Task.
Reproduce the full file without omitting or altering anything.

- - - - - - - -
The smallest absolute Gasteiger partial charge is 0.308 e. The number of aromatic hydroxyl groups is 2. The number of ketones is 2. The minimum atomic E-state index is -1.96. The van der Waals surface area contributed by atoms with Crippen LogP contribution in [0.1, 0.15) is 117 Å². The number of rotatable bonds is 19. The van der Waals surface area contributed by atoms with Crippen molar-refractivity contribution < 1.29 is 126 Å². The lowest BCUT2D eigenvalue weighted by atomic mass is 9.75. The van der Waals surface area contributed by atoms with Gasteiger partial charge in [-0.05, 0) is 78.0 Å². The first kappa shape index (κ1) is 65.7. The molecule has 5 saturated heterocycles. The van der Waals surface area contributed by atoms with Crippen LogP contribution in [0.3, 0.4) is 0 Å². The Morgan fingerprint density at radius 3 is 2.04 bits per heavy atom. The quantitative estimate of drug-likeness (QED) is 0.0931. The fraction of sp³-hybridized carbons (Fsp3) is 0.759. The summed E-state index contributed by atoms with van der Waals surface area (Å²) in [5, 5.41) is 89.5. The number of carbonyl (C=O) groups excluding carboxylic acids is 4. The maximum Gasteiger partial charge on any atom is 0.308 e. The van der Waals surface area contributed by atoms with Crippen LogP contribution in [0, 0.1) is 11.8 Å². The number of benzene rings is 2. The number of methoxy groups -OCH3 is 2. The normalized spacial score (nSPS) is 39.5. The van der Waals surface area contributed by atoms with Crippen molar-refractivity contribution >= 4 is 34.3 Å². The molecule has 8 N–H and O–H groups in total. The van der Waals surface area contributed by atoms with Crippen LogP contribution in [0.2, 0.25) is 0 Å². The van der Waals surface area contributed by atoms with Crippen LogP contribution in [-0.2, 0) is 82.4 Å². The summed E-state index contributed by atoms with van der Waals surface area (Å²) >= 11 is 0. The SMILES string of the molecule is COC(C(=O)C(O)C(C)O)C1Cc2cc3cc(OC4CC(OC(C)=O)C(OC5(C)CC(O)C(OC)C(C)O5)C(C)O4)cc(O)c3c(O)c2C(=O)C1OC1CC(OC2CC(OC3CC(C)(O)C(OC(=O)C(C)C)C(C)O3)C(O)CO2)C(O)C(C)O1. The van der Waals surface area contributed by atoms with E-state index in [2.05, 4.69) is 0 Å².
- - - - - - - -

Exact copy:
The smallest absolute Gasteiger partial charge is 0.308 e. The number of aromatic hydroxyl groups is 2. The number of ketones is 2. The minimum atomic E-state index is -1.96. The van der Waals surface area contributed by atoms with Crippen LogP contribution in [0.1, 0.15) is 117 Å². The number of rotatable bonds is 19. The van der Waals surface area contributed by atoms with Crippen molar-refractivity contribution < 1.29 is 126 Å². The lowest BCUT2D eigenvalue weighted by atomic mass is 9.75. The van der Waals surface area contributed by atoms with Gasteiger partial charge in [-0.05, 0) is 78.0 Å². The first kappa shape index (κ1) is 65.7. The molecule has 5 saturated heterocycles. The van der Waals surface area contributed by atoms with Crippen LogP contribution in [0.3, 0.4) is 0 Å². The Morgan fingerprint density at radius 3 is 2.04 bits per heavy atom. The quantitative estimate of drug-likeness (QED) is 0.0931. The fraction of sp³-hybridized carbons (Fsp3) is 0.759. The summed E-state index contributed by atoms with van der Waals surface area (Å²) in [5, 5.41) is 89.5. The number of carbonyl (C=O) groups excluding carboxylic acids is 4. The maximum Gasteiger partial charge on any atom is 0.308 e. The van der Waals surface area contributed by atoms with Crippen LogP contribution in [0, 0.1) is 11.8 Å². The number of benzene rings is 2. The number of methoxy groups -OCH3 is 2. The normalized spacial score (nSPS) is 39.5. The van der Waals surface area contributed by atoms with Crippen molar-refractivity contribution >= 4 is 34.3 Å². The molecule has 8 N–H and O–H groups in total. The van der Waals surface area contributed by atoms with Crippen LogP contribution in [0.2, 0.25) is 0 Å². The van der Waals surface area contributed by atoms with Crippen LogP contribution in [-0.2, 0) is 82.4 Å². The summed E-state index contributed by atoms with van der Waals surface area (Å²) >= 11 is 0. The SMILES string of the molecule is COC(C(=O)C(O)C(C)O)C1Cc2cc3cc(OC4CC(OC(C)=O)C(OC5(C)CC(O)C(OC)C(C)O5)C(C)O4)cc(O)c3c(O)c2C(=O)C1OC1CC(OC2CC(OC3CC(C)(O)C(OC(=O)C(C)C)C(C)O3)C(O)CO2)C(O)C(C)O1. The van der Waals surface area contributed by atoms with E-state index in [2.05, 4.69) is 0 Å².